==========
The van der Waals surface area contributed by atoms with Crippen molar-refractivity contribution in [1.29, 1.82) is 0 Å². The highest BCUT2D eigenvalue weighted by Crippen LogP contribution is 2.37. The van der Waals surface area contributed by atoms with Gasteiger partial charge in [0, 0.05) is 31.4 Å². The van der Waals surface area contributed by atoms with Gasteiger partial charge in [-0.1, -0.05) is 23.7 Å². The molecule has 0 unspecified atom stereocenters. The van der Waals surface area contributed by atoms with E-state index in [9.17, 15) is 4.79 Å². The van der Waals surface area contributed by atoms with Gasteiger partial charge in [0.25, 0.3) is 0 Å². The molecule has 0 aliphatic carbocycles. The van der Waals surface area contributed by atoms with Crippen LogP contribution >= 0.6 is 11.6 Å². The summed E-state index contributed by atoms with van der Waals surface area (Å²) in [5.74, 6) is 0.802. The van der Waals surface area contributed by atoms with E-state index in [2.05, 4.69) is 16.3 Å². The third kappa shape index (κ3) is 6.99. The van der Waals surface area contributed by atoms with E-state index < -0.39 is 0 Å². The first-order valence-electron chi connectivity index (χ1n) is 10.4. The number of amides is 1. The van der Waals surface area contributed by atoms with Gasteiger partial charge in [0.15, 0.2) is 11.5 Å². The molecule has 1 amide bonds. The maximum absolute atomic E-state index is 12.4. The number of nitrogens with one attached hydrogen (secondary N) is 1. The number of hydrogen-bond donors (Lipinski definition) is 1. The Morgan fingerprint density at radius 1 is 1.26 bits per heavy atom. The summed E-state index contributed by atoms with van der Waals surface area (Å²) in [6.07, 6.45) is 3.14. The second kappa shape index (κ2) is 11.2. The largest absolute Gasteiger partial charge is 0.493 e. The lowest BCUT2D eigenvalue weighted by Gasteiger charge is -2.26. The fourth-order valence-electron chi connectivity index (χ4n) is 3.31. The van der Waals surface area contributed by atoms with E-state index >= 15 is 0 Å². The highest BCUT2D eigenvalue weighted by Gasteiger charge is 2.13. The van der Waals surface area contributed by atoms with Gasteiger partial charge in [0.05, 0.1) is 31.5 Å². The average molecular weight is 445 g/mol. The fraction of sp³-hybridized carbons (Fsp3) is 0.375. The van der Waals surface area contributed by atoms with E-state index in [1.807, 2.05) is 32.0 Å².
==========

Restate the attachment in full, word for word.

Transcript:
The van der Waals surface area contributed by atoms with Crippen molar-refractivity contribution in [1.29, 1.82) is 0 Å². The highest BCUT2D eigenvalue weighted by Crippen LogP contribution is 2.37. The van der Waals surface area contributed by atoms with Gasteiger partial charge in [0, 0.05) is 31.4 Å². The van der Waals surface area contributed by atoms with Gasteiger partial charge in [-0.1, -0.05) is 23.7 Å². The molecule has 0 unspecified atom stereocenters. The van der Waals surface area contributed by atoms with E-state index in [9.17, 15) is 4.79 Å². The van der Waals surface area contributed by atoms with Gasteiger partial charge in [0.25, 0.3) is 0 Å². The molecule has 0 aliphatic carbocycles. The van der Waals surface area contributed by atoms with Crippen LogP contribution >= 0.6 is 11.6 Å². The summed E-state index contributed by atoms with van der Waals surface area (Å²) in [5.74, 6) is 0.802. The van der Waals surface area contributed by atoms with E-state index in [2.05, 4.69) is 16.3 Å². The third kappa shape index (κ3) is 6.99. The van der Waals surface area contributed by atoms with E-state index < -0.39 is 0 Å². The first-order valence-electron chi connectivity index (χ1n) is 10.4. The number of amides is 1. The van der Waals surface area contributed by atoms with Gasteiger partial charge in [0.15, 0.2) is 11.5 Å². The molecule has 1 amide bonds. The maximum absolute atomic E-state index is 12.4. The number of nitrogens with one attached hydrogen (secondary N) is 1. The number of hydrogen-bond donors (Lipinski definition) is 1. The Morgan fingerprint density at radius 1 is 1.26 bits per heavy atom. The summed E-state index contributed by atoms with van der Waals surface area (Å²) in [6.07, 6.45) is 3.14. The second kappa shape index (κ2) is 11.2. The largest absolute Gasteiger partial charge is 0.493 e. The lowest BCUT2D eigenvalue weighted by Gasteiger charge is -2.26. The fourth-order valence-electron chi connectivity index (χ4n) is 3.31. The van der Waals surface area contributed by atoms with E-state index >= 15 is 0 Å². The highest BCUT2D eigenvalue weighted by Gasteiger charge is 2.13. The van der Waals surface area contributed by atoms with Gasteiger partial charge in [0.05, 0.1) is 31.5 Å². The average molecular weight is 445 g/mol. The fraction of sp³-hybridized carbons (Fsp3) is 0.375. The van der Waals surface area contributed by atoms with E-state index in [1.807, 2.05) is 32.0 Å².